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Java has Scala and .NET has F#. Both of these languages are very highly integrated into the respective Java and .NET platforms. Classes can be written in Scala then extended in Java for example.

Does there exist an equivalent functional language that interoperates highly with C++?

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8 Answers 8

Ah, something else. Although this certainly isn't what you meant, template metaprogramming in C++ is purely functional.

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C++ doesn't have an ecosystem in the sense of Java or .NET. There's no virtual machine, no runtime environment even, there's only a highly specialized standard library that by design doesn't operate well in a purely functional environment. C++ doesn't even have an ABI standard.

All things considered, I'm not sure what you mean/expect.

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The reason I landed onto this question is looking for a concise-to-use (i.e. minimal lines of human-understandable code) language with C++. –  phaedrus May 24 '10 at 10:51

The Felix language by John Skaller is designed to interoperate with C++ and provide the functional paradigm.

There are problems with doing this though. Functional languages provide first-class functions which allow the creation of closures: functions that have captured and carry values from the environment they were defined in. This makes it impossible to determine the lifetimes of values statically (because a closure might carry a value out of its scope) and, consequently, effectively requires a garbage collector but C++ is not garbage collected.

Cheers, Jon Harrop.

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Since Scala compiles into Java bytecode and F# compiles into .NET bytecode, made to run on their respective virtual machines. The correct comparison would be if there is some functional language that compile to machine dependant code, ready to run on a computer, and yes, there are.

I don't think that was what you meant though, but the best I have to offer is FC++. Boost is another library which has a lot of features that can be recognized as derived from functional programming.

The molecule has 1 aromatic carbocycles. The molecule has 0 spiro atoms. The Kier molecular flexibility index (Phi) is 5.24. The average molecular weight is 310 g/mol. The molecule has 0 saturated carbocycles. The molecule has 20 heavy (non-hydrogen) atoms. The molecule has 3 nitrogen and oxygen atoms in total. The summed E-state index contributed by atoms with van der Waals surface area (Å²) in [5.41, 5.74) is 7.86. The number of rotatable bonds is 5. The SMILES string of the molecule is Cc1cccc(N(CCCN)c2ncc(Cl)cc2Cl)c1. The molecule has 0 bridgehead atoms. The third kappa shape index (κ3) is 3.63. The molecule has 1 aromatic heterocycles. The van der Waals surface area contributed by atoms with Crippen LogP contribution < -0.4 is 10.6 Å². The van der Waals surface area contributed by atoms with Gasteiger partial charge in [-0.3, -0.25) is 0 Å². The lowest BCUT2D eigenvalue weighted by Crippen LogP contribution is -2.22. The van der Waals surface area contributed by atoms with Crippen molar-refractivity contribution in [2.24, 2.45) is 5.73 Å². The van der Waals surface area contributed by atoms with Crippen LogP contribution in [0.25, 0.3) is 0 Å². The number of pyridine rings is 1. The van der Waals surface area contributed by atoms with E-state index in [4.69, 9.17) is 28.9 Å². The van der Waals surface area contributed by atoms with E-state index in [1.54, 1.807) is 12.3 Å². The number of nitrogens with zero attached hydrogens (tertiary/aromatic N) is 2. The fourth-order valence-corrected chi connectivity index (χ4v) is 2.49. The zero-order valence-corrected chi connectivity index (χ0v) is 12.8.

However, I'd wager there are no 'real' functional programming C++:es out there.

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As has been said, I'm not really sure about a C++ 'ecosystem'. But Haskell does have a Foreign Function Interface that allows you to call C functions from Haskell and Haskell functions from C.

Then again, that's C, I'm not really sure how far along the C++ FFI is...

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The 'D' language was designed as a successor to C++. A purely functional subset of D is being developed by Andrei Alexandrescu for D 2.0. I am guessing D interoperates well with C++.

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D actually does not work well with C++. You almost always have to write C wrappers. –  Zifre Apr 26 '09 at 19:04

I agree that I am not sure of an ecosystem for C++. OCaml is pretty popular for doing functional programming outside of .NET. F# is also based off of it.

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C++ may not be a pure functional language, but parts of STL are certainly functional.

See Bjarne Stroustrup FAQ (the inventor of the c++)

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Not really: C++ does not have first-class functions with automatic environment capture. What you are referring to is grindingly tedious and far less expressive. Also, Bjarne Stroustrup and Alex Stepanov are generally completely wrong when it comes to functional programming. –  Jon Harrop Oct 20 '08 at 6:02
C++0x does have first-class functions with automatic environment capture in form of lambdas, though with the usual C++ resource management caveats apply (because of lack of GC). –  Pavel Minaev Jul 12 '09 at 8:35

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